Even now that it’s clear that online revenue cannot support journalism, most newspapers have refused to face this reality. They have continued to focus on online content, with very little financial return. The end result is that many large newspaper chains are insolvent. The Chicago Tribune has declared bankruptcy. MediaNews Group, which owns the Denver Post and San Jose Mercury News, was not able to make its loan payments and was taken over by creditors including a hedge fund firm, and renamed Digital First Media. The Sacramento-based McClatchy Corporation, which owns 29 other newspapers, has lost over 2 billion dollars in stockholder equity, and its stock price is only a small percentage of what it once was.
On January 12, McClatchy Corporation announced that the Sacramento Bee and five other McClatchy papers would be overseen by a new regional editor, 37-year-old Lauren Gustus. Where prior Bee editors from C.K. McClatchy to Joyce Terhaar all had significant journalism credentials, Gustus, previously executive editor of the Fort Collins Coloradoan, was hired for her digital expertise. She will now be overseeing six newspapers. I suspect that upon this announcement, C.K. rolled over in his grave.
At the News & Review, our print product produces the revenue that supports our journalism. We post our stories a day after our paper comes out because we want people to read the paper and to see the ads that support our journalism. Our print advertising, which reaches more than 300,000 readers in the Sacramento region, is an evermore affordable and effective way for local businesses to reach customers. Print advertising continues to be seen as useful content, as web advertising is seen as more intrusive and annoying.
Another current shift that will likely have a major impact upon media is the increased appreciation of vetted information as compared to unvetted information. Several years ago, many thought that citizen journalists would replace professional journalists, and amateur videos would provide content for YouTube and other internet outlets. There would not only be cost savings. There would be more freedom and more diverse views.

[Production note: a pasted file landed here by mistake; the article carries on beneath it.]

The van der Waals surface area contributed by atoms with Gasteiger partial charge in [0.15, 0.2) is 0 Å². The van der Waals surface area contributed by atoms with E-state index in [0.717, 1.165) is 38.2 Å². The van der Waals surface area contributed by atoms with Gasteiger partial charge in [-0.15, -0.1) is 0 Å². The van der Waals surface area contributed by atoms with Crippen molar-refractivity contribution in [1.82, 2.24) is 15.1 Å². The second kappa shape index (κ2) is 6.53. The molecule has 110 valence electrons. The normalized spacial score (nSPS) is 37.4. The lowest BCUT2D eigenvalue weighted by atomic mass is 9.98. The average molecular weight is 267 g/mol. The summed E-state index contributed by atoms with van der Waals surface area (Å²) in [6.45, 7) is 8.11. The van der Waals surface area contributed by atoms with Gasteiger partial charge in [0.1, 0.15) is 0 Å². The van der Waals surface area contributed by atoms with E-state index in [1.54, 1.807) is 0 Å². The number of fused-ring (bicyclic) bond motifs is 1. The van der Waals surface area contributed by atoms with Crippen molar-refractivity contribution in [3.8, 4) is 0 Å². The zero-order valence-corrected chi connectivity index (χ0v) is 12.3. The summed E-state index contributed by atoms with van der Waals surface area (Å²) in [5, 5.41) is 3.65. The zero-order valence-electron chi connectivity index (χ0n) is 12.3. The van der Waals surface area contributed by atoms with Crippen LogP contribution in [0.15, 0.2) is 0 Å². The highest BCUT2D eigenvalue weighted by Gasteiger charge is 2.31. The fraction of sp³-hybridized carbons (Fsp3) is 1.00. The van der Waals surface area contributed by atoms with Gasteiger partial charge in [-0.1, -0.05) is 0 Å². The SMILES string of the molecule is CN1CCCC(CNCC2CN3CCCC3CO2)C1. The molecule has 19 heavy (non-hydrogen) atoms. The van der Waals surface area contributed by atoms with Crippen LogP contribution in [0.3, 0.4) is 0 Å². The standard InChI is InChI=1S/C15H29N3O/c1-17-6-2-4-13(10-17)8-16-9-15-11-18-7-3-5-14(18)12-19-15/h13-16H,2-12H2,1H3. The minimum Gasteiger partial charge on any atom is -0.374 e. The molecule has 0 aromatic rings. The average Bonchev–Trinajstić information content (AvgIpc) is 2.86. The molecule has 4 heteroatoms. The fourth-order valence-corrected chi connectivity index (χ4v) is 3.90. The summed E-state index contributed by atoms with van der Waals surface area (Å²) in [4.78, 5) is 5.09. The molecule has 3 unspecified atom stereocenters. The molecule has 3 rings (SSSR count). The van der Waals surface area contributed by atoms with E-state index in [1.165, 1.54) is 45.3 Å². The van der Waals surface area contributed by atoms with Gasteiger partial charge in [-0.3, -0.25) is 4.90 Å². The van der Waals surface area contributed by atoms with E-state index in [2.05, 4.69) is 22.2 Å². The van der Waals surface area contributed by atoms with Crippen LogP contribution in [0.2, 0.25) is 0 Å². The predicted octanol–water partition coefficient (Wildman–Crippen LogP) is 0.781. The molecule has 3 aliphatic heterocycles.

Those ideas are now being rethought. In the last several weeks, Huffington Post, which built up its website with 100,000 non-paid writers who self-published their stories and opinions, announced that they were dissolving the self-publishing platform. HuffPost’s editor-in-chief was quoted in the New York Times saying that unfiltered platforms had devolved into “cacophonous, messy, hard-to-hear places where voices get drowned out and where the loudest shouting voice prevails.”
Google recently announced that it is hiring 10,000 people this year to oversee content that violates its policies after advertisers started dropping out because they did not want to be seen next to offensive content. Google’s YouTube division is removing ads from many videos, and pledging to review “every second” of the most popular videos which are eligible for ad placement.
And last fall, Facebook’s Mark Zuckerburg offered a Yom Kippur message, stating that “For the ways my work was used to divide people rather than bring us together, I ask forgiveness and I will work to do better.”
The changes at Facebook, Google, YouTube and HuffPost clearly indicate that there is a major rethinking of social media and the impact of unfiltered and unverified information. This rethinking will naturally impact journalism.
Journalism has many faults. But it also has many virtues. Journalists check their sources. Journalists try to be fair. Journalists provide reliable information. Journalists try to get it right. This is in contrast to much of the information online and on social media.
This new awareness of the importance of reliable information, and the awareness of the damage that can be caused by unreliable, unvetted information, will likely bring more respect for professional journalism and information that has been verified by journalism methods.
I say this not because of my belief in Thomas Jefferson and the Founding Fathers, or because of my belief in the First Amendment, but rather because of my belief in Darwin. Individuals, companies and countries that make decisions based on vetted, reliable information are going to do much better in the real world than those who make decisions based on unvetted, unreliable information.
And the cost of vetting information through professional journalists is nothing compared to the consequences of using inaccurate information. Ask the millions of people in their graves who died needlessly in Vietnam. They paid the price.
I read the Wall Street Journal and the New York Times, and I still read the Sacramento Bee practically every day. If you are interested in what’s going on in the local community, you have to read the Bee. Yes, it used to be better—but The Bee still provides essential information that you cannot find anywhere else. I sincerely hope it survives.
The Post demonstrated the power of journalism, as well as the difficulties and complexities of running a business that provides journalism. Now, more than ever, we need to figure out a way to support the business of journalism.